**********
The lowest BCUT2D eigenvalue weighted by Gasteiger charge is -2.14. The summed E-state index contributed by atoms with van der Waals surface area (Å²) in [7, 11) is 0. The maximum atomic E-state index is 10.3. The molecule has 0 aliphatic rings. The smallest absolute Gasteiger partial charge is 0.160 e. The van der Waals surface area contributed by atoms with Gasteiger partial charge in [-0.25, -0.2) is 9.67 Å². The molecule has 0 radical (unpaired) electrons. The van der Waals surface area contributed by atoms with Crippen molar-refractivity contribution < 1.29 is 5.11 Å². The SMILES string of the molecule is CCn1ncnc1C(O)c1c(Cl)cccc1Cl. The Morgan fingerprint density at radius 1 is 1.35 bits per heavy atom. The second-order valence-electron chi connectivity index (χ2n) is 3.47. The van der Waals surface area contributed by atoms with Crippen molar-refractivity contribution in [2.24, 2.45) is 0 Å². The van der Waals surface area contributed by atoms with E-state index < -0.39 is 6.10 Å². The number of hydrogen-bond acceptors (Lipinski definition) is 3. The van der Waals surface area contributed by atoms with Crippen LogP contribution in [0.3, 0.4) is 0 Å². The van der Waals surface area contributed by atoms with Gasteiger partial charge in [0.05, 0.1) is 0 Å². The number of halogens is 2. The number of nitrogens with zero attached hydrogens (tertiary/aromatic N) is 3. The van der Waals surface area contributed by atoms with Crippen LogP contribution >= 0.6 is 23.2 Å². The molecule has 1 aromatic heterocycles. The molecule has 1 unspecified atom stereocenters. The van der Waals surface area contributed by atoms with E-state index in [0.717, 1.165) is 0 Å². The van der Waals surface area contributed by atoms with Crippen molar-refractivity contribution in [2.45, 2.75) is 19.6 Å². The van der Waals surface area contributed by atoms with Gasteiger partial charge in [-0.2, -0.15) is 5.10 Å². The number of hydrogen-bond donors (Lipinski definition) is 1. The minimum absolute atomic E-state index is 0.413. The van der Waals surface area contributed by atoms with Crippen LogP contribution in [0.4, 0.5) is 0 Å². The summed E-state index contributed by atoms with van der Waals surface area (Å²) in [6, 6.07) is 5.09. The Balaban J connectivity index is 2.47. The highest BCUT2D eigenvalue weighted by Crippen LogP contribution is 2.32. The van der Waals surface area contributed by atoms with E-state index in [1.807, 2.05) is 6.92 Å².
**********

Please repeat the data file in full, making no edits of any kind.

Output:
The lowest BCUT2D eigenvalue weighted by Gasteiger charge is -2.14. The summed E-state index contributed by atoms with van der Waals surface area (Å²) in [7, 11) is 0. The maximum atomic E-state index is 10.3. The molecule has 0 aliphatic rings. The smallest absolute Gasteiger partial charge is 0.160 e. The van der Waals surface area contributed by atoms with Gasteiger partial charge in [-0.25, -0.2) is 9.67 Å². The molecule has 0 radical (unpaired) electrons. The van der Waals surface area contributed by atoms with Crippen molar-refractivity contribution < 1.29 is 5.11 Å². The SMILES string of the molecule is CCn1ncnc1C(O)c1c(Cl)cccc1Cl. The Morgan fingerprint density at radius 1 is 1.35 bits per heavy atom. The second-order valence-electron chi connectivity index (χ2n) is 3.47. The van der Waals surface area contributed by atoms with Crippen molar-refractivity contribution in [2.24, 2.45) is 0 Å². The van der Waals surface area contributed by atoms with E-state index < -0.39 is 6.10 Å². The number of hydrogen-bond acceptors (Lipinski definition) is 3. The van der Waals surface area contributed by atoms with Crippen LogP contribution in [0.3, 0.4) is 0 Å². The van der Waals surface area contributed by atoms with Gasteiger partial charge in [0.05, 0.1) is 0 Å². The number of halogens is 2. The number of nitrogens with zero attached hydrogens (tertiary/aromatic N) is 3. The van der Waals surface area contributed by atoms with Crippen LogP contribution >= 0.6 is 23.2 Å². The molecule has 1 aromatic heterocycles. The molecule has 1 unspecified atom stereocenters. The van der Waals surface area contributed by atoms with E-state index in [0.717, 1.165) is 0 Å². The van der Waals surface area contributed by atoms with Crippen molar-refractivity contribution in [2.45, 2.75) is 19.6 Å². The van der Waals surface area contributed by atoms with Gasteiger partial charge in [-0.2, -0.15) is 5.10 Å². The number of hydrogen-bond donors (Lipinski definition) is 1. The minimum absolute atomic E-state index is 0.413. The van der Waals surface area contributed by atoms with Crippen LogP contribution in [0.4, 0.5) is 0 Å². The summed E-state index contributed by atoms with van der Waals surface area (Å²) in [6, 6.07) is 5.09. The Balaban J connectivity index is 2.47. The highest BCUT2D eigenvalue weighted by Crippen LogP contribution is 2.32. The van der Waals surface area contributed by atoms with E-state index in [1.807, 2.05) is 6.92 Å².